Recently, University President Ruth Simmons' positions on the respective boards of directors of Goldman Sachs and Texas Instruments have become causes celebres among Brown's far left. In opinion articles and public demonstrations, President Simmons became the target of numerous accusations of corporate corruption and ethical wrongdoing. Indeed, her mere association with such firms invites criticism; Goldman Sachs' business practices are reprehensible and Texas Instruments manufactures the TI-89 Titanium, the most economically coercive computing device ever conceived. Her detractors take glee in presupposing her guilt of conspicuously vague charges, then employing equally vague terms such as "corporate excess" or "corporate greed" — corporate anything, really — to add weight to these accusations in the absence of real evidence.
For instance, Ruth Simmons has been accused of exploiting her role as President of Brown, and by extension exploiting her students, in order to advance her interests in the corporate sphere. In his Herald opinion column "Et tu, Ruth" (Dec. 3), Simon Liebling '12 insists that Simmons obtained her directorships at Goldman Sachs and Texas Instruments only because of her position as Brown's president. He asserts that her pay as Brown's president should be determined by the other occupations that she holds, since she owes her professional career to the students of Brown.
Many problems exist with this theory, but one simple and very serious flaw is sufficient. Simmons became a director of Texas Instruments in 1999, and a director of Goldman Sachs in January 2000, while she became President of Brown University in July 2001. That's right. If Liebling is to be believed, then Simmons' presidency of Brown retroactively contributed to her ascendance to her directorships. Even in the world of finance, causality only operates in one direction; therefore, this accusation is completely without merit.
Simmons' detractors also decry her six-figure salary and denounce her recent voluntary $64,000 pay cut as a shallow "PR move," and in so doing, they miss the point entirely. Yes, $64,000 is a trifle compared to the $740 million lost by the Brown endowment during the financial meltdown, but then again, so is Simmons' entire salary. The pay cut, Simmons' third in as many years, is intended as a statement that Brown's administrators are willing to make sacrifices to ensure the University's survival in the recession. In demonstrating that the administrators are looking out for the University's interests, even at the expense of their own, they demonstrate to potential donors that Brown University is a safe investment.
In addition to these accusations, President Simmons has received extensive criticism for her role as a member of the Compensation Committee of Goldman Sachs, which was responsible for doling out an estimated $21 billion in employee bonuses in 2009(5). In light of the current financial crisis, one can see why record-setting employee bonuses could be construed as a sign of "corporate excess."
However, this fails to place the size of Goldman Sachs' bonus pool in any real context. These bonuses came at a time when Goldman Sachs posted record profits, and thus, the firm paid these bonuses not because of some divorce from reality — as was the case with AIG's bonuses — but rather as a reflection of the success of the firm. Indeed, this relationship between employee compensation and the firm's profit is not just an intuitive correlation. It is part of Goldman Sachs' official compensation policy, which states that "effective compensation practices should … align aggregate compensation for the firm with performance over the cycle."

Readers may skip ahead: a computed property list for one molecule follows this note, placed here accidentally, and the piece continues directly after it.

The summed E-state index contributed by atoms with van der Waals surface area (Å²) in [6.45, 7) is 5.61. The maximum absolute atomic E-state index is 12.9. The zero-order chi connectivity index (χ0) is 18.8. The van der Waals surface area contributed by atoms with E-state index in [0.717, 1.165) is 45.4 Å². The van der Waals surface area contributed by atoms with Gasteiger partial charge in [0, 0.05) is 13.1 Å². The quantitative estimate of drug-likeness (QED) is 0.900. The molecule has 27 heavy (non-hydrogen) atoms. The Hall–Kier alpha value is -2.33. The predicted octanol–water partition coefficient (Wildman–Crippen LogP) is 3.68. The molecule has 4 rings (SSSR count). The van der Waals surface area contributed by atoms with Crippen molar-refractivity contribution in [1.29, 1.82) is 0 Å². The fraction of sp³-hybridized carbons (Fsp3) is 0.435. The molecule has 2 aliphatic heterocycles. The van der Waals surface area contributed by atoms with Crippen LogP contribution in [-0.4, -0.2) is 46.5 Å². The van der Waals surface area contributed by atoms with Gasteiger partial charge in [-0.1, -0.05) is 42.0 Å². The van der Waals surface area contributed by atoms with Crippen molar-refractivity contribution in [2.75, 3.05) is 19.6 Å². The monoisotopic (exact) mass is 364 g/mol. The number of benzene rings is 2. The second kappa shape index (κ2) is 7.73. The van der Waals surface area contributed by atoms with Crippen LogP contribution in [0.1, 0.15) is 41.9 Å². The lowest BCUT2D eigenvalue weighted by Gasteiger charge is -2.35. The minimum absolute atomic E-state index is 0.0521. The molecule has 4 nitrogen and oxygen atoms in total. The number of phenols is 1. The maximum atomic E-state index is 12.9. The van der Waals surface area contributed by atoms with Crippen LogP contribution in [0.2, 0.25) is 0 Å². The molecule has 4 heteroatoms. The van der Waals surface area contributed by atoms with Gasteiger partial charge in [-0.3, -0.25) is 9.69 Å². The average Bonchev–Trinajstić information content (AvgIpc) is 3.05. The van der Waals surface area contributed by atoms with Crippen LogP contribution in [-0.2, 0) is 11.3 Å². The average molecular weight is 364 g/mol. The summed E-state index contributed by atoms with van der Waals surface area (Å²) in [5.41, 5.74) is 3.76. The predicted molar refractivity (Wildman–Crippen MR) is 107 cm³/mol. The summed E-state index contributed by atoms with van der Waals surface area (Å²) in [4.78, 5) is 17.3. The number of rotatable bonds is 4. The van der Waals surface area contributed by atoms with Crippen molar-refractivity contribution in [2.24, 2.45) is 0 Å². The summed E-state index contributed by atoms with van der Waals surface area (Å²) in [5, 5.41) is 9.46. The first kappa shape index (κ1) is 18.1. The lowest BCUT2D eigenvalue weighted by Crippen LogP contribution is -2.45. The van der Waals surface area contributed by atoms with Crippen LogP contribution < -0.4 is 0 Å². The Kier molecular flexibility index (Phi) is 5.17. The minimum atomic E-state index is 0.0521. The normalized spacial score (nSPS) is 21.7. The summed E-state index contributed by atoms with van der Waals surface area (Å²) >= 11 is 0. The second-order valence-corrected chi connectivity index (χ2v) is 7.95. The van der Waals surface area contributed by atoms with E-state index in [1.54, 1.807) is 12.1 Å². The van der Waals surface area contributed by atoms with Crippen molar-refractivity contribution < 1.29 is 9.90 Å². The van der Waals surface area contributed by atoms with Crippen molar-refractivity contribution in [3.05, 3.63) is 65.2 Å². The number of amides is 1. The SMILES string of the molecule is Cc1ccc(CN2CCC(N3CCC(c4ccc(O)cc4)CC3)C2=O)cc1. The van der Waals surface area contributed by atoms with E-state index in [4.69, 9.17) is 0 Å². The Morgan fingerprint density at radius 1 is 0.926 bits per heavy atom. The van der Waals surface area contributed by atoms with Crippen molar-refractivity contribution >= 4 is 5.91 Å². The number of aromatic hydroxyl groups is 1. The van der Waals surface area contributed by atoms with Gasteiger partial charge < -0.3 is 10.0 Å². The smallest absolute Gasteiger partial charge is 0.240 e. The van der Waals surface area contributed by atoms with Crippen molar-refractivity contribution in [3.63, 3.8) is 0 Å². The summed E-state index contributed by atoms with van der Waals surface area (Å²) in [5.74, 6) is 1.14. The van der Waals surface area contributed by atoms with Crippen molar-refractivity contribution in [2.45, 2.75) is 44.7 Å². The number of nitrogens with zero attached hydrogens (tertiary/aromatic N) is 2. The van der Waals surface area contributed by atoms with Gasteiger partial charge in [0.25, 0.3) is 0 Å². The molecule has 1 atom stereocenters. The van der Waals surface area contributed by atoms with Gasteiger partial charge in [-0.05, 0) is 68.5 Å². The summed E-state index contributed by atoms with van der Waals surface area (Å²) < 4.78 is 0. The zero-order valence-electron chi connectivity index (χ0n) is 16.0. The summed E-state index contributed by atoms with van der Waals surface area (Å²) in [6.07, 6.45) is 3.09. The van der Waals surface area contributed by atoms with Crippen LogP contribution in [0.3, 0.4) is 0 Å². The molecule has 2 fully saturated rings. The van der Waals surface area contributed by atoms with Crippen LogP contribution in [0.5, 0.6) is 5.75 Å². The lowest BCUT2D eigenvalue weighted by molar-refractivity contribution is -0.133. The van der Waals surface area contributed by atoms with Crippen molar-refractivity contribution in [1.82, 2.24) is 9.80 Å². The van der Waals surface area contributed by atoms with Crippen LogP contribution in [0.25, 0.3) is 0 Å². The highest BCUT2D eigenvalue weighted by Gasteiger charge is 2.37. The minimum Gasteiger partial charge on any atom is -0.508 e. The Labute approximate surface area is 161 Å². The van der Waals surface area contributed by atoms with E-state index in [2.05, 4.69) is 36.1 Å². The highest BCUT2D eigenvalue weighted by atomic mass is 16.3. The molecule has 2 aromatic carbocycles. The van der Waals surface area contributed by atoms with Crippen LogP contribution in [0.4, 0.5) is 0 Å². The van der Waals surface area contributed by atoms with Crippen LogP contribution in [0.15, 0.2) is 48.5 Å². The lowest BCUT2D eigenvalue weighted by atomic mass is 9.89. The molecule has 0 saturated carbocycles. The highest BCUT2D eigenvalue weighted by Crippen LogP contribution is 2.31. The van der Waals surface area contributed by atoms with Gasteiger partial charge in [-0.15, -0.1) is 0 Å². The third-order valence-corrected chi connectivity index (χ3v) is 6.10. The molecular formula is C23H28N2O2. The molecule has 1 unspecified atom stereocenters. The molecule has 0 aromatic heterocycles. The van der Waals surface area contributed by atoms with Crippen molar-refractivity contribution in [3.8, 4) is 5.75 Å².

In short, large profits for Goldman Sachs mean a large bonus pool for its employees. The Compensation Committee is doing nothing that is inconsistent with existing policy. Furthermore, the Compensation Committee paid the bonuses of the top thirty Goldman Sachs executives entirely in company stock in order to provide a strong disincentive against the excessive risk-taking that precipitated the current financial crisis.
As previously stated, Goldman Sachs' business practices are reprehensible. Up to this point, this has been a defense solely of their compensation practices and Ruth Simmons' role in their formation. Despite this, whether we like it or not, Goldman Sachs is an influential actor in the world of international finance. By having Ruth Simmons on Goldman Sachs' board of directors, Brown University benefits in that she is able to utilize the influence and information that she gains to manage Brown's finances and raise capital for Brown more effectively.
Moreover, her directorial positions serve as a signal to potential donors that donations will be managed effectively and will not go to waste. To have President Simmons forgo these benefits would only harm the University's interests — and ultimately those of its students — by curtailing Brown's ability to raise capital, which would impede the University's ability to render financial aid, pay its workers and fulfill its academic mission. Given that Brown benefits from Simmons' role in the financial sphere, and that many of the charges leveled against her do not stand up even to a cursory analysis, there are several reasons why she will retain her spot on my T-shirt for at least a little while longer.
Hunter Fast '12 is an economics and international relations concentrator from Bloomington, Ill. He can be reached at hunter_fast(at)brown.edu.
An earlier version of this article gave an incorrect value for the losses to the Brown endowment over the course of the current financial crisis. In fact, the endowment lost $740 million over the 12 months ending June 30.